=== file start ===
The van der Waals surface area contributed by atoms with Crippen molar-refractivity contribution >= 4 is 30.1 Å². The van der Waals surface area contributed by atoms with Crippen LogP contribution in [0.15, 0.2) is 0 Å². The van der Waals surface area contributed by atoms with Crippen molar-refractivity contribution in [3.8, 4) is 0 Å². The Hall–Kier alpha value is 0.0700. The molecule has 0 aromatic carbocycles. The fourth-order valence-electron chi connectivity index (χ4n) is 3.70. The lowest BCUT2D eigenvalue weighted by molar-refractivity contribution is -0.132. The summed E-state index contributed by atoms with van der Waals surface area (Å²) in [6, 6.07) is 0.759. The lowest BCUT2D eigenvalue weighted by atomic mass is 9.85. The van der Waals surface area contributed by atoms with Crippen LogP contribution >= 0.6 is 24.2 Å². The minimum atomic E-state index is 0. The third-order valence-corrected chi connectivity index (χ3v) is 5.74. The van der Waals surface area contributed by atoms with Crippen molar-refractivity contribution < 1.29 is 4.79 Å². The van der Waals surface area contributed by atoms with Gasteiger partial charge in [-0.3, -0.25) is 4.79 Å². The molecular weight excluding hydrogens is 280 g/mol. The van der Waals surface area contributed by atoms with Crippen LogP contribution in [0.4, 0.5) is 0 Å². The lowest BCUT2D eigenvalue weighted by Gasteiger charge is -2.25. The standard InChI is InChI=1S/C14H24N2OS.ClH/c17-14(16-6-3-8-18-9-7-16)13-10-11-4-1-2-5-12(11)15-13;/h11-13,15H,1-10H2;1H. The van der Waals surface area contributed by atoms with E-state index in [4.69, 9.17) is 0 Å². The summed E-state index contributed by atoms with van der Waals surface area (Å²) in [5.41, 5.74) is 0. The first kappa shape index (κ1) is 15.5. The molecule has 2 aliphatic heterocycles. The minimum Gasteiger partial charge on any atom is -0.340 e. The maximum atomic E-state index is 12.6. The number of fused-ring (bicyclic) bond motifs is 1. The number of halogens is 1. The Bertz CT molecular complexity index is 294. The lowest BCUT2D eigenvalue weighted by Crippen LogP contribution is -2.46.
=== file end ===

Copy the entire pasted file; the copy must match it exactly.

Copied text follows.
The van der Waals surface area contributed by atoms with Crippen molar-refractivity contribution >= 4 is 30.1 Å². The van der Waals surface area contributed by atoms with Crippen LogP contribution in [0.15, 0.2) is 0 Å². The van der Waals surface area contributed by atoms with Crippen molar-refractivity contribution in [3.8, 4) is 0 Å². The Hall–Kier alpha value is 0.0700. The molecule has 0 aromatic carbocycles. The fourth-order valence-electron chi connectivity index (χ4n) is 3.70. The lowest BCUT2D eigenvalue weighted by molar-refractivity contribution is -0.132. The summed E-state index contributed by atoms with van der Waals surface area (Å²) in [6, 6.07) is 0.759. The lowest BCUT2D eigenvalue weighted by atomic mass is 9.85. The van der Waals surface area contributed by atoms with Crippen LogP contribution >= 0.6 is 24.2 Å². The minimum atomic E-state index is 0. The third-order valence-corrected chi connectivity index (χ3v) is 5.74. The van der Waals surface area contributed by atoms with Crippen molar-refractivity contribution < 1.29 is 4.79 Å². The van der Waals surface area contributed by atoms with Gasteiger partial charge in [-0.3, -0.25) is 4.79 Å². The molecular weight excluding hydrogens is 280 g/mol. The van der Waals surface area contributed by atoms with Crippen LogP contribution in [0.4, 0.5) is 0 Å². The lowest BCUT2D eigenvalue weighted by Gasteiger charge is -2.25. The standard InChI is InChI=1S/C14H24N2OS.ClH/c17-14(16-6-3-8-18-9-7-16)13-10-11-4-1-2-5-12(11)15-13;/h11-13,15H,1-10H2;1H. The van der Waals surface area contributed by atoms with E-state index in [4.69, 9.17) is 0 Å². The summed E-state index contributed by atoms with van der Waals surface area (Å²) in [5.41, 5.74) is 0. The first kappa shape index (κ1) is 15.5. The molecule has 2 aliphatic heterocycles. The minimum Gasteiger partial charge on any atom is -0.340 e. The maximum atomic E-state index is 12.6. The number of fused-ring (bicyclic) bond motifs is 1. The number of halogens is 1. The Bertz CT molecular complexity index is 294. The lowest BCUT2D eigenvalue weighted by Crippen LogP contribution is -2.46.